Introducing Google Now

by Stuart Ridgway, Original Music for Film and Television

I originally posted this article on on July 5, 2012.

For those of you who own Android Smartphones, Google would like to get relevant information in front of you without you even asking. “With the predictive power of Google Now, you get just what you need to know, right when you need it.” Google Now should be available with Google’s next mobile operating system, Android 4.1 (aka Jelly Bean).

About to start your daily commute? Google Now presents the traffic conditions ahead of you and provides an alternate route without you even asking. Off to the airport? Google Now let’s you know if your plane is on time. Severe thunderstorms sweeping across your neighborhood? Google Now lets you know…well, nothing. Yet.

How Now?

In typical fashion, Google is not sharing how it is so adept at predicting what you need to know and when you need it. Yet, it’s not difficult to imagine that Google tracks your search history, reviews your calendar, and takes advantage of location based services to determine what you care about, what you are doing, and where you are going.

By accessing data from an ocean of available API’s, Google Now can find and present to you the information that is probably most relevant to you. Do you often search for baseball scores for the same team? Google Now can keep track of your team’s scores and present them to you when something pertinent happens.

Alerts for Google Now

It is no big leap, then, to imagine that Google Now could provide relevant IPAWS-type alerts in a timely fashion. If you’ve added to your Google calendar that your next meeting is in Washington DC, Google Now could determine whether or not there is an alert for an imminent event and notify you. If you’ve been searching AMBER alerts, Google Now could automatically notify you of an AMBER alert in your neighborhood.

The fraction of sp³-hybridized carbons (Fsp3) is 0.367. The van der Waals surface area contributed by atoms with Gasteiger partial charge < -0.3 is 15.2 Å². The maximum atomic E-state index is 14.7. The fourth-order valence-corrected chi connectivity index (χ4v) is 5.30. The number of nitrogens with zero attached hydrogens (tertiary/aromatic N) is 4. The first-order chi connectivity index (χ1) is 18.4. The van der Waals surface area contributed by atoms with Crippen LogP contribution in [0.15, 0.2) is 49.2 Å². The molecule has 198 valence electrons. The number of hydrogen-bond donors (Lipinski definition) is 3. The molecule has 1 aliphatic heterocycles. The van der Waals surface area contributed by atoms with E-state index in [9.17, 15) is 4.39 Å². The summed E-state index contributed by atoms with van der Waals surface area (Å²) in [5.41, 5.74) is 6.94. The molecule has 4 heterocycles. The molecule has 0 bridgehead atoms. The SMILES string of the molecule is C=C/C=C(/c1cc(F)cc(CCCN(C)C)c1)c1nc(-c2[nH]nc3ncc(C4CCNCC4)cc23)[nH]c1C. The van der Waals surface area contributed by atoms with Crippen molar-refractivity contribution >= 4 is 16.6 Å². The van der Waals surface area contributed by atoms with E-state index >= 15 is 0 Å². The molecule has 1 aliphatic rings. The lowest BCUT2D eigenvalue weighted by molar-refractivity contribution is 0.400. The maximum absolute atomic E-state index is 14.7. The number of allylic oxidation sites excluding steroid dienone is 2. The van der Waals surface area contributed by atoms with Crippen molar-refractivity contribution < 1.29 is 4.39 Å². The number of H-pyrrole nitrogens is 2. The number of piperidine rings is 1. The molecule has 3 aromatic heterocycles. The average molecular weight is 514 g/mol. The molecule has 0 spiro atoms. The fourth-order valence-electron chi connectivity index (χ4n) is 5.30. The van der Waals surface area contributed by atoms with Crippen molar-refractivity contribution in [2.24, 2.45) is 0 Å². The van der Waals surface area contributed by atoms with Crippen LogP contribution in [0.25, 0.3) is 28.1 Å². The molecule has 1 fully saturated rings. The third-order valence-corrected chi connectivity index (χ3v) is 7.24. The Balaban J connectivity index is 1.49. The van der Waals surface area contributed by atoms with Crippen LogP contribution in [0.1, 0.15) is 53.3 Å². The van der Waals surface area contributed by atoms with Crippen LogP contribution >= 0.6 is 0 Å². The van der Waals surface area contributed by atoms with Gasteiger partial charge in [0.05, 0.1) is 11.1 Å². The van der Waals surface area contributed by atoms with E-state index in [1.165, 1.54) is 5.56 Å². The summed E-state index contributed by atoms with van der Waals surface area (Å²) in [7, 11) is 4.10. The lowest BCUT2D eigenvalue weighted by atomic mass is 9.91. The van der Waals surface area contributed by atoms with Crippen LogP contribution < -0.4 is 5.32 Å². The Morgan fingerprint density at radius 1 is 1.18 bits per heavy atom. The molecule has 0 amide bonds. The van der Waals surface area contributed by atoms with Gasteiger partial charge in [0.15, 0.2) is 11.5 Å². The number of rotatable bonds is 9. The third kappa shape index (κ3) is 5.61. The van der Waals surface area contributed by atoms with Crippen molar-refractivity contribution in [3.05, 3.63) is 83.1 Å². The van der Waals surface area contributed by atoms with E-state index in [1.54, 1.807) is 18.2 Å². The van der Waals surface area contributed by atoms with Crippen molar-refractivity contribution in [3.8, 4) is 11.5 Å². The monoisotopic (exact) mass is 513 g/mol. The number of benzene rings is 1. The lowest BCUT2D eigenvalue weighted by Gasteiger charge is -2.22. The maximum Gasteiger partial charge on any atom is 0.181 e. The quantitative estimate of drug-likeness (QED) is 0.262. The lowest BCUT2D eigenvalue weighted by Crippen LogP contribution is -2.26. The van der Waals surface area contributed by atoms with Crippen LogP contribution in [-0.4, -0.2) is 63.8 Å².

Google already has the capability to provide weather, public safety, and earthquake alerts as demonstrated on their Google Public Alerts website. It should be easy enough for the mighty Google to access AMBER alerts directly from the National Center for Missing & Exploited Children (NCMEC).

Wouldn’t it be nice, though, if Google could track alerts directly from IPAWS? If Google talked about where they obtained such vital alert information, it would be great promotion for all of the hard work FEMA, NWS, and NCMEC has been doing. In fact, Google may actually have this capability already and are piloting Google Now first before they start rolling out alerts. Nothing would kill Google Now faster than irrelevant alerts that annoy users.

Alerts For All Is Just the Beginning

As Google leads the way providing predictive information, how will the rest of the development world follow suit? Not everyone can have an agreement with FEMA that allows direct access to IPAWS. What if FEMA made the alerts publicly available so all developers could use this invaluable information for their own predictive apps, as we’ve suggested before? What if all government agencies opened their data empowering developers to determine what’s most relevant to the public?

FEMA could instantly increase the value of hundreds of computer, mobile phone, smart car, and smart device applications by providing open access to IPAWS data. Talk about giving back to the community! Not to mention meeting President Obama’s recent call for agencies to “identify ways to use innovative technologies to streamline their delivery of services to lower costs, decrease service delivery times, and improve the customer experience.”

As Google Now takes off, it will demonstrate the need to have direct access to relevant information. Hopefully, agencies across the government will get on the band wagon and make their “relevant” information instantly available to all.

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